145 F3d 1347 United States v. Williams
145 F.3d 1347
98 CJ C.A.R. 2633
UNITED STATES of America, Plaintiff-Appellee,
Wendell Lamont WILLIAMS, Defendant-Appellant.
United States Court of Appeals,
May 26, 1998.
NOTICE: Although citation of unpublished opinions remains unfavored, unpublished opinions may now be cited if the opinion has persuasive value on a material issue, and a copy is attached to the citing document or, if cited in oral argument, copies are furnished to the Court and all parties. See General Order of November 29, 1993, suspending 10th Cir. Rule 36.3 until December 31, 1995, or further order.
Before PORFILIO, BARRETT, and HENRY, Circuit Judges.
ORDER AND JUDGMENT*
After examining defendant's brief and the appellate record, this panel has determined unanimously that oral argument would not materially assist the determination of this appeal. See Fed. R.App. P. 34(a); 10th Cir. R. 34.1.9. The case is therefore ordered submitted without oral argument.
Defendant Wendell Lamont Williams appeals the district court's denial of his motion to vacate, set aside or correct his sentence, brought pursuant to 28 U.S.C. § 2255. Because defendant has not made a substantial showing of the denial of a constitutional right, we deny his application for a certificate of appealability and dismiss the appeal.
In February 1994, pursuant to a plea agreement, defendant pled guilty to one count of conspiracy to distribute crack cocaine in exchange for dismissal of the remaining counts of a superseding indictment. He was sentenced to 360 months' incarceration, based on coconspirator testimony linking him to the distribution of ninety-four ounces of cocaine base; evidence of his managerial role in the conspiracy; and his failure to take responsibility for his conduct. Defendant did not appeal.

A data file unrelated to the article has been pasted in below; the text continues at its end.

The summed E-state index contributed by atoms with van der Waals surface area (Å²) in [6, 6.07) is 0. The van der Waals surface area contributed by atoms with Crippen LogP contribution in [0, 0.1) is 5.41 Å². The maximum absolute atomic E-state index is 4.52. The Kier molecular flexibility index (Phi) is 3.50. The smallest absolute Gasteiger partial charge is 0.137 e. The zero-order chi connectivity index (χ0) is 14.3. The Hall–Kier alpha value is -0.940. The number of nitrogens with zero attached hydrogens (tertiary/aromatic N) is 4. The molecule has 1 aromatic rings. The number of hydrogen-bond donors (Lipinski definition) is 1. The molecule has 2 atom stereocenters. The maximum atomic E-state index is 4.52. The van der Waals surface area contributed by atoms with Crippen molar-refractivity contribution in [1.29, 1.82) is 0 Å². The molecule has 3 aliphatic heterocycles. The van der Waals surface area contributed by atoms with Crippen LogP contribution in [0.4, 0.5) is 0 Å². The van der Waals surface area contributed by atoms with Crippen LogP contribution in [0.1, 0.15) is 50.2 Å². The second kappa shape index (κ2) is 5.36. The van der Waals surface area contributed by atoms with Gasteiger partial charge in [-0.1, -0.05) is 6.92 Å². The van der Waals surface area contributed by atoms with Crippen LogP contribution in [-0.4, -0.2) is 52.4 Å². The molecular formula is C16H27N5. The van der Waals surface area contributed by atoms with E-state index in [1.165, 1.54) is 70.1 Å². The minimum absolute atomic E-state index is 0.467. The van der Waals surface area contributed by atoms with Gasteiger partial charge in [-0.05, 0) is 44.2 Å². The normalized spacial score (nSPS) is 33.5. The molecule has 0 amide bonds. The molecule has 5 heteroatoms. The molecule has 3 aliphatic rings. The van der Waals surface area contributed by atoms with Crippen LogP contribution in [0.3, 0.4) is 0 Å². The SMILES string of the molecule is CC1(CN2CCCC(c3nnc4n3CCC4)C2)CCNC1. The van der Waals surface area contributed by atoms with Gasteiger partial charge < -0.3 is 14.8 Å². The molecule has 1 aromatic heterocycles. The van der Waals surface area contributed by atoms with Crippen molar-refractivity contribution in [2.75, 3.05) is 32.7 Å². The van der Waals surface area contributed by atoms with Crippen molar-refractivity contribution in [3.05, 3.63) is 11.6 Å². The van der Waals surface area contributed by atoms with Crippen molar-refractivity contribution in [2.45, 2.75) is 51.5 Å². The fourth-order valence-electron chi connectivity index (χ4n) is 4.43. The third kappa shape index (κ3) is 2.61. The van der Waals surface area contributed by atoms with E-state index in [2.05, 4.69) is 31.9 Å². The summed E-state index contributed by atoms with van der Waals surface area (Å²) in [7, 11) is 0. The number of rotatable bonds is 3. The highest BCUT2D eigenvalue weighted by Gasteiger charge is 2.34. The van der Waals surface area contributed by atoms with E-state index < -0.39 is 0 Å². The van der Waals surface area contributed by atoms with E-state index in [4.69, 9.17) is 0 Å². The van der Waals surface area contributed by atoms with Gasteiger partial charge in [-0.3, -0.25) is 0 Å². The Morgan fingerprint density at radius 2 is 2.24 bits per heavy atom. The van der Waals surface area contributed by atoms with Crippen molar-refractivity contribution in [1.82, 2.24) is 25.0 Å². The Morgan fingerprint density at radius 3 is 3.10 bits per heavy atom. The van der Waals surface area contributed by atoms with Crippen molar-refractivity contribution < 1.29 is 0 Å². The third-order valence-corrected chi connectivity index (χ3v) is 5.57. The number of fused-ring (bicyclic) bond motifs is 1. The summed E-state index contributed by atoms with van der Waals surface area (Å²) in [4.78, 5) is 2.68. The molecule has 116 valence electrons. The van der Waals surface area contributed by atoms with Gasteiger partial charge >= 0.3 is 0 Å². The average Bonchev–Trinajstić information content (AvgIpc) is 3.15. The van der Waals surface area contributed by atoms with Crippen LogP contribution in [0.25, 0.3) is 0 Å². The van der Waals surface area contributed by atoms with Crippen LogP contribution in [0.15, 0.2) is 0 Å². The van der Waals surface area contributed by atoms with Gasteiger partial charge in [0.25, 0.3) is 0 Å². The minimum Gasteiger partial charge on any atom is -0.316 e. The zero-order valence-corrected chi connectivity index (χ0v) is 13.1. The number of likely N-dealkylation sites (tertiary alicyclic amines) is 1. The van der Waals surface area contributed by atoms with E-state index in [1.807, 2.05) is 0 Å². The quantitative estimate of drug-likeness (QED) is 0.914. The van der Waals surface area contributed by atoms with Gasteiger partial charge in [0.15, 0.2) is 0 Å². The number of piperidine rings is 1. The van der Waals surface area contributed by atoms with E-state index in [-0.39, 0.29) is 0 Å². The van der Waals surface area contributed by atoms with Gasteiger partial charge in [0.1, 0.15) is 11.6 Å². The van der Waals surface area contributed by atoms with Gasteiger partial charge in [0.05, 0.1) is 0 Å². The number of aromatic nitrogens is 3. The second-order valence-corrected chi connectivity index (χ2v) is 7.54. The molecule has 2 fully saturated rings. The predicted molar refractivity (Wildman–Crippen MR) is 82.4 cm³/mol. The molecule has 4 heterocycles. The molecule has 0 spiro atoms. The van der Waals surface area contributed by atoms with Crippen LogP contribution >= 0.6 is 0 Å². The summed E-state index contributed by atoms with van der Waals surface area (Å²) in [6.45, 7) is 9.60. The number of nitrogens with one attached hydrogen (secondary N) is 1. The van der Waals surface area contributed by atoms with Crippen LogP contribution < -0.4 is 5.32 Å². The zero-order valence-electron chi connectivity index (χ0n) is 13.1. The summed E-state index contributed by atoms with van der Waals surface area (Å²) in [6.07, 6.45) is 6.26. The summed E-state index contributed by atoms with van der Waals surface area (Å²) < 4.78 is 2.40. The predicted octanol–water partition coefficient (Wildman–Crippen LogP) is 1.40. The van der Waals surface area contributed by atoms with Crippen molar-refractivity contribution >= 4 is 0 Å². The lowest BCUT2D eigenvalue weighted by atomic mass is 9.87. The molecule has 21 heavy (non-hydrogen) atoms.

On April 21, 1997, defendant filed his § 2255 motion, alleging his attorney was ineffective in failing to object to the amount of cocaine attributed to him, to his designation as a manager, and to the finding that he did not take responsibility for his conduct. The district court denied the motion, finding that counsel's decision not to object was neither deficient nor prejudicial. This appeal followed.
Before maintaining this appeal, defendant must obtain a certificate of appealability by making "a substantial showing of the denial of a constitutional right." 28 U.S.C. § 2253(c)(2). Defendant's claim of ineffective assistance does not meet this burden. To show his attorney was ineffective in failing to object to the factors used in calculating his sentence, defendant must demonstrate both that counsel's performance fell below an objective standard of reasonableness and that the deficient performance was prejudicial. See United States v. Cook, 45 F.3d 388, 392 (10th Cir.1995). Defendant has not shown either deficient performance or prejudice.
The record makes clear that defendant's attorney considered challenging the amount of cocaine attributable to defendant but made a tactical decision not to do so. See R. I, Plea Hearing Tr. dated Feb. 14, 1994, at 11. Further, defendant has not presented any evidence demonstrating that less than ninety-four ounces were involved. The court's findings that defendant took a managerial role and that he had not accepted responsibility are supported by the record, and defendant has not shown how an objection would have been successful. Finally, in light of counsel's stated strategy of obtaining a sentence reduction based on defendant's future cooperation, defendant has not shown the decision to refrain from objecting to the sentencing factors was anything but tactical.
We indulge in a "strong presumption that counsel's conduct falls within the wide range of reasonable professional assistance" and presume that "under the circumstances, the challenged action might be considered sound trial strategy." Strickland v. Washington, 466 U.S. 668, 689, 104 S.Ct. 2052, 80 L.Ed.2d 674 (1984) (quotations omitted). Absent evidence overcoming this presumption of effective representation, we deny defendant's application for a certificate of appealability.
The appeal is DISMISSED. The mandate shall issue forthwith.
This order and judgment is not binding precedent, except under the doctrines of law of the case, res judicata, and collateral estoppel. The court generally disfavors the citation of orders and judgments; nevertheless, an order and judgment may be cited under the terms and conditions of 10th Cir. R. 36.3